The consensus is that violations and gap acceptance represent two different problems and that they should be treated differently when countermeasures are being constructed. With a violation, the vehicle should be stopped; whereas, with the gap acceptance driver the technology provides decision-support to the driver.

    The gap problem area is the more difficult driver behavior problem. Driver behavior is very different in the two problem areas. Is it really true that the violations area is farther along than gap acceptance? We need to create enough flexibility in the program to account for failure and changes in the intersection environment?

    Does the signal violation warning only go to the first vehicle in the queue? VII can communicate to many vehicles. What are our assumptions?
  • Driver perspective and intent (human factors and driver behavior)
    Can we customize gap acceptance to driver behavior (e.g., aggressiveness)? Driver intent is a huge problem. We need lots of research concerning:
  • Driver intent
  • Safe vs. acceptable gap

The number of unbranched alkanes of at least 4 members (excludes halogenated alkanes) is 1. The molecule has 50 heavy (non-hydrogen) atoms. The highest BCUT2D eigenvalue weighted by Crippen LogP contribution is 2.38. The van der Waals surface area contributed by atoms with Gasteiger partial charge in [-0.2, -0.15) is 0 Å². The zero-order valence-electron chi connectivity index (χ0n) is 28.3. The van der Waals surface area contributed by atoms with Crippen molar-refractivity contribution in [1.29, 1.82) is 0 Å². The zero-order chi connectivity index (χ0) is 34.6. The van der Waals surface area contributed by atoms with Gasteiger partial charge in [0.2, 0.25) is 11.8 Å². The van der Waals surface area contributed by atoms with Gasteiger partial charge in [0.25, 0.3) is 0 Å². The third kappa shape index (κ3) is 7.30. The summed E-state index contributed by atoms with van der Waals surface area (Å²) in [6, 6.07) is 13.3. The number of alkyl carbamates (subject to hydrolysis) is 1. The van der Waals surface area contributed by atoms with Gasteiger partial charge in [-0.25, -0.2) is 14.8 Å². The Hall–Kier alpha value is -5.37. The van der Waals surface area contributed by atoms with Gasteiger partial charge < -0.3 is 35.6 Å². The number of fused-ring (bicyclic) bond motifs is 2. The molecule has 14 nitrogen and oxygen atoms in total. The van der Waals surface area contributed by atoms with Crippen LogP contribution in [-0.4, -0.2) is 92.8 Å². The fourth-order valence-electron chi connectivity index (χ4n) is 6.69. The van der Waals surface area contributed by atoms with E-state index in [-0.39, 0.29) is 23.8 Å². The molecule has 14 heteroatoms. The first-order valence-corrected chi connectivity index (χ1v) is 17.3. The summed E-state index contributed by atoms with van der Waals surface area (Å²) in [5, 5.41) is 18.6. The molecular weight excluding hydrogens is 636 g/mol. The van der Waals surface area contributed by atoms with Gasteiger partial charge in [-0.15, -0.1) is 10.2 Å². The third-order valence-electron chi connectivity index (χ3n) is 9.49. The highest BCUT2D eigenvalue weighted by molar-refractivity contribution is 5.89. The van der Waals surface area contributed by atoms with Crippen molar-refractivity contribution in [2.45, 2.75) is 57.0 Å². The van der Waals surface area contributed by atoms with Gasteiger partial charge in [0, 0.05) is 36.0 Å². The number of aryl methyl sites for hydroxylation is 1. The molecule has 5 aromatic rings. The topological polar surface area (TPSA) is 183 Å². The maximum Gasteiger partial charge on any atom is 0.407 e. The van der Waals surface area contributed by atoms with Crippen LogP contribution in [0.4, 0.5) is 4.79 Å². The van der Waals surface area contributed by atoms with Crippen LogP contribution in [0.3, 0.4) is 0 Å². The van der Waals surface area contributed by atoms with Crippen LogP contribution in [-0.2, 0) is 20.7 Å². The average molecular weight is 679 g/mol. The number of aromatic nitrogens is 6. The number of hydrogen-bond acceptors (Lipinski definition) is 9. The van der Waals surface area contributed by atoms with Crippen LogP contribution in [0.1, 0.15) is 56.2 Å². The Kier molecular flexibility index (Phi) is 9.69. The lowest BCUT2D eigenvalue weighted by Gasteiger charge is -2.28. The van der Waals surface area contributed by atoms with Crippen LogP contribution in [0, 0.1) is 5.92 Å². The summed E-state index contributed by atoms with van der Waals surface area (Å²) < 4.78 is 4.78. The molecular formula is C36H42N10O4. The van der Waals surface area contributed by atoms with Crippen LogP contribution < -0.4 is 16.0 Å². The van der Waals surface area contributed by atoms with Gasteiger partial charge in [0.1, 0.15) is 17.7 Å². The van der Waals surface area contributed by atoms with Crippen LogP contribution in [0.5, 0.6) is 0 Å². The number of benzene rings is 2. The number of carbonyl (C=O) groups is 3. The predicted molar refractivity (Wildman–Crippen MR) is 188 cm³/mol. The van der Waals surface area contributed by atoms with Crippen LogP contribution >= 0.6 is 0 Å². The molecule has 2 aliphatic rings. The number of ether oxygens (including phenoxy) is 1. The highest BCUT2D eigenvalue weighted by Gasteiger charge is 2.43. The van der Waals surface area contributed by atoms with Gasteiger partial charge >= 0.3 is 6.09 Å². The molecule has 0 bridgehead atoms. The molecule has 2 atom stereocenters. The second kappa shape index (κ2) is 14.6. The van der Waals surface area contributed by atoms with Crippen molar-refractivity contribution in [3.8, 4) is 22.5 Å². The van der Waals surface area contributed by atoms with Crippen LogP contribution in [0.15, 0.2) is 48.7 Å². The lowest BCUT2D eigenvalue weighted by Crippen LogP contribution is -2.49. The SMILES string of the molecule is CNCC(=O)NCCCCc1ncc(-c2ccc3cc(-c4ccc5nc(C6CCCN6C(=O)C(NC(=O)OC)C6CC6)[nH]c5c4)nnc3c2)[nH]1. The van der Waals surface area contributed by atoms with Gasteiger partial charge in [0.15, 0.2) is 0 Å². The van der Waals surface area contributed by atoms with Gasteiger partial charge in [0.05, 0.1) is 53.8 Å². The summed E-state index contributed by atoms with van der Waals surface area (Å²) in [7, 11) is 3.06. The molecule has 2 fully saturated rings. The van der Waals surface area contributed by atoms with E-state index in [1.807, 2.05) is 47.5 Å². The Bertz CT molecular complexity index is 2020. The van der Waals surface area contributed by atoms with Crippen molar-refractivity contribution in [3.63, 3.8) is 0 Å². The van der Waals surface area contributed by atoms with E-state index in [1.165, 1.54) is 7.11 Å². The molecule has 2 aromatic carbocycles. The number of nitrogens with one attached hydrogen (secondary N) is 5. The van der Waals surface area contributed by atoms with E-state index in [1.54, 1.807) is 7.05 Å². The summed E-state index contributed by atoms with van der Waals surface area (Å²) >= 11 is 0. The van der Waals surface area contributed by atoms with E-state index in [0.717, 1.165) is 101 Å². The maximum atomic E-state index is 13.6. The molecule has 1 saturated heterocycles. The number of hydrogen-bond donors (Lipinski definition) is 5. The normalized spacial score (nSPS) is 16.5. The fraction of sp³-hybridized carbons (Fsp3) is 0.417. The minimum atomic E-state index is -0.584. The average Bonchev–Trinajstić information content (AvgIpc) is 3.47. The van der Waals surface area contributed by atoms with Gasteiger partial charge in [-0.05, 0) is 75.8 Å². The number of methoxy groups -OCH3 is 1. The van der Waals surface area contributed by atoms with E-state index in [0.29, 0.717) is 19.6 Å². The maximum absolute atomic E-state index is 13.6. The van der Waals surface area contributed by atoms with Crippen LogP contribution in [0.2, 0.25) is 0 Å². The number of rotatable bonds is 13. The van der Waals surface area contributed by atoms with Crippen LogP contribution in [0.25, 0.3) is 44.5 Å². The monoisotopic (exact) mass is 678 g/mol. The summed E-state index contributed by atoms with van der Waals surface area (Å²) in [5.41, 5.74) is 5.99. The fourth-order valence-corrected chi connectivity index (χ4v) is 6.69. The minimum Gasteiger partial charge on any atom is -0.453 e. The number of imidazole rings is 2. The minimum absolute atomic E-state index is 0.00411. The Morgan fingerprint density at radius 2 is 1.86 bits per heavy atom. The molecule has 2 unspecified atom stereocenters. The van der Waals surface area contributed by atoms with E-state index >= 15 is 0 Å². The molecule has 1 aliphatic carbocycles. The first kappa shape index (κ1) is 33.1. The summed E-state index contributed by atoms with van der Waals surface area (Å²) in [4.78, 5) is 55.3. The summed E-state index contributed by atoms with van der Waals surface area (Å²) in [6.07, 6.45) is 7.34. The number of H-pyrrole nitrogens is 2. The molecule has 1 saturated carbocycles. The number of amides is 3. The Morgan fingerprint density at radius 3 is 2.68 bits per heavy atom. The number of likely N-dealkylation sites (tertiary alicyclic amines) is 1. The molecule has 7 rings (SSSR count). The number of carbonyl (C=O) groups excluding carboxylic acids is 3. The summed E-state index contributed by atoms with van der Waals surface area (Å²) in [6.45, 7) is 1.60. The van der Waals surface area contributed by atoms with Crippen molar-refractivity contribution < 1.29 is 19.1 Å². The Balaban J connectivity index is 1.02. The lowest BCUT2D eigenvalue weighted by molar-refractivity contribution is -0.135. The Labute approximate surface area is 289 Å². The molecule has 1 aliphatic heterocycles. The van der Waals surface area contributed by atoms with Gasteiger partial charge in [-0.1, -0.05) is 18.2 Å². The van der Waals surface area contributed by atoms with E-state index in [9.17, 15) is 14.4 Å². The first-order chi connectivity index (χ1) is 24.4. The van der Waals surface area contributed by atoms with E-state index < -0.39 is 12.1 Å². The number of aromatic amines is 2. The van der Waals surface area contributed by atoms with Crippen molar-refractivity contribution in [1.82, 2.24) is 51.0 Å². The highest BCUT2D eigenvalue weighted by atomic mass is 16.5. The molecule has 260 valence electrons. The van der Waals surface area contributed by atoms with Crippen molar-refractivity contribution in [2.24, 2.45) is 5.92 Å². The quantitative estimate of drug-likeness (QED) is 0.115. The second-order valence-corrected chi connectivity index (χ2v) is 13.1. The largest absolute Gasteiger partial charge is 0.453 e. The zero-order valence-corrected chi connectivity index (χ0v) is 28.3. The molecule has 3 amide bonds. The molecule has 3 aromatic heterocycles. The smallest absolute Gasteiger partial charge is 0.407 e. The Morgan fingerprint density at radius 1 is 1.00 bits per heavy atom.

• State map (complex)
  • Communication schemes
  • Friction
  • Eye direction/movement
  • Steering input
  • Pedestrian detection (primarily an urban issue)

One participant suggested that the timing of the warning may be more important than the interface. Another suggested that the human factors issues for LTAP/OD cannot be solved by 2009, because we will not be able to ascertain

  • Reliability of warning
  • Driver intentions
  • Unintended consequences of CICAS
  • Increased incidence of rear-end collisions, intersection-to-intersection effects, equipment maintenance
  • Maintenance of infrastructure systems
    • How do you know if the loops are working?
    • How do you know if the data are erroneous